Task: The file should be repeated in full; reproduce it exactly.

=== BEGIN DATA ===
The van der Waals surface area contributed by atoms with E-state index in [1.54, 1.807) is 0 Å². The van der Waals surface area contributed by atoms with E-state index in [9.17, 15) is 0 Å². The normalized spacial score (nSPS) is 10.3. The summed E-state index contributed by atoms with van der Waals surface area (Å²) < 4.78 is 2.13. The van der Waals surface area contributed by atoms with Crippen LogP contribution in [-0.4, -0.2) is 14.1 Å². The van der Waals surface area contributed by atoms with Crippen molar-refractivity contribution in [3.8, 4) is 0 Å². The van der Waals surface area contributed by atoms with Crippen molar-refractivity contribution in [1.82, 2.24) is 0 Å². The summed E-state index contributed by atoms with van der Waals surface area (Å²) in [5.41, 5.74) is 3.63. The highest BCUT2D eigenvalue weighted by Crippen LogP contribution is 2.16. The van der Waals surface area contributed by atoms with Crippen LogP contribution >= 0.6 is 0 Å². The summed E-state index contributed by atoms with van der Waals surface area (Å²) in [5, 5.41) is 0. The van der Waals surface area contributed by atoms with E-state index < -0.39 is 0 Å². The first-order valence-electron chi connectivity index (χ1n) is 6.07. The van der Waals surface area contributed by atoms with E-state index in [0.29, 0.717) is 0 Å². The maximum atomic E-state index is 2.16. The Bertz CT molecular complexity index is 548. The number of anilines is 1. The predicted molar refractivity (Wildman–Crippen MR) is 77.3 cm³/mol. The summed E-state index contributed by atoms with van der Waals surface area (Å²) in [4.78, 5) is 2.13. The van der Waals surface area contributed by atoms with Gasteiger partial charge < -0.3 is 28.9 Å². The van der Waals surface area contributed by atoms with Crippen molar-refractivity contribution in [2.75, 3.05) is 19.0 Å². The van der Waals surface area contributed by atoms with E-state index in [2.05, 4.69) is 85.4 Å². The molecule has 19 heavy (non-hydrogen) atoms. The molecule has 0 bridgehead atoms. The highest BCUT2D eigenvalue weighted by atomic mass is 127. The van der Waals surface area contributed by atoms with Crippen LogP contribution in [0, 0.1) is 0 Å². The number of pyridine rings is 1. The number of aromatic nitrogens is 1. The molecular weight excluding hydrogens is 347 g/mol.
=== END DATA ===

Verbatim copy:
The van der Waals surface area contributed by atoms with E-state index in [1.54, 1.807) is 0 Å². The van der Waals surface area contributed by atoms with E-state index in [9.17, 15) is 0 Å². The normalized spacial score (nSPS) is 10.3. The summed E-state index contributed by atoms with van der Waals surface area (Å²) < 4.78 is 2.13. The van der Waals surface area contributed by atoms with Crippen LogP contribution in [-0.4, -0.2) is 14.1 Å². The van der Waals surface area contributed by atoms with Crippen molar-refractivity contribution in [3.8, 4) is 0 Å². The van der Waals surface area contributed by atoms with Crippen molar-refractivity contribution in [1.82, 2.24) is 0 Å². The summed E-state index contributed by atoms with van der Waals surface area (Å²) in [5.41, 5.74) is 3.63. The highest BCUT2D eigenvalue weighted by Crippen LogP contribution is 2.16. The van der Waals surface area contributed by atoms with Crippen LogP contribution >= 0.6 is 0 Å². The summed E-state index contributed by atoms with van der Waals surface area (Å²) in [5, 5.41) is 0. The van der Waals surface area contributed by atoms with E-state index < -0.39 is 0 Å². The first-order valence-electron chi connectivity index (χ1n) is 6.07. The van der Waals surface area contributed by atoms with E-state index in [0.29, 0.717) is 0 Å². The maximum atomic E-state index is 2.16. The Bertz CT molecular complexity index is 548. The number of anilines is 1. The predicted molar refractivity (Wildman–Crippen MR) is 77.3 cm³/mol. The summed E-state index contributed by atoms with van der Waals surface area (Å²) in [4.78, 5) is 2.13. The van der Waals surface area contributed by atoms with Gasteiger partial charge < -0.3 is 28.9 Å². The van der Waals surface area contributed by atoms with Crippen molar-refractivity contribution in [2.75, 3.05) is 19.0 Å². The van der Waals surface area contributed by atoms with E-state index in [2.05, 4.69) is 85.4 Å². The molecule has 19 heavy (non-hydrogen) atoms. The molecule has 0 bridgehead atoms. The highest BCUT2D eigenvalue weighted by atomic mass is 127. The van der Waals surface area contributed by atoms with Crippen LogP contribution in [0, 0.1) is 0 Å². The number of pyridine rings is 1. The number of aromatic nitrogens is 1. The molecular weight excluding hydrogens is 347 g/mol.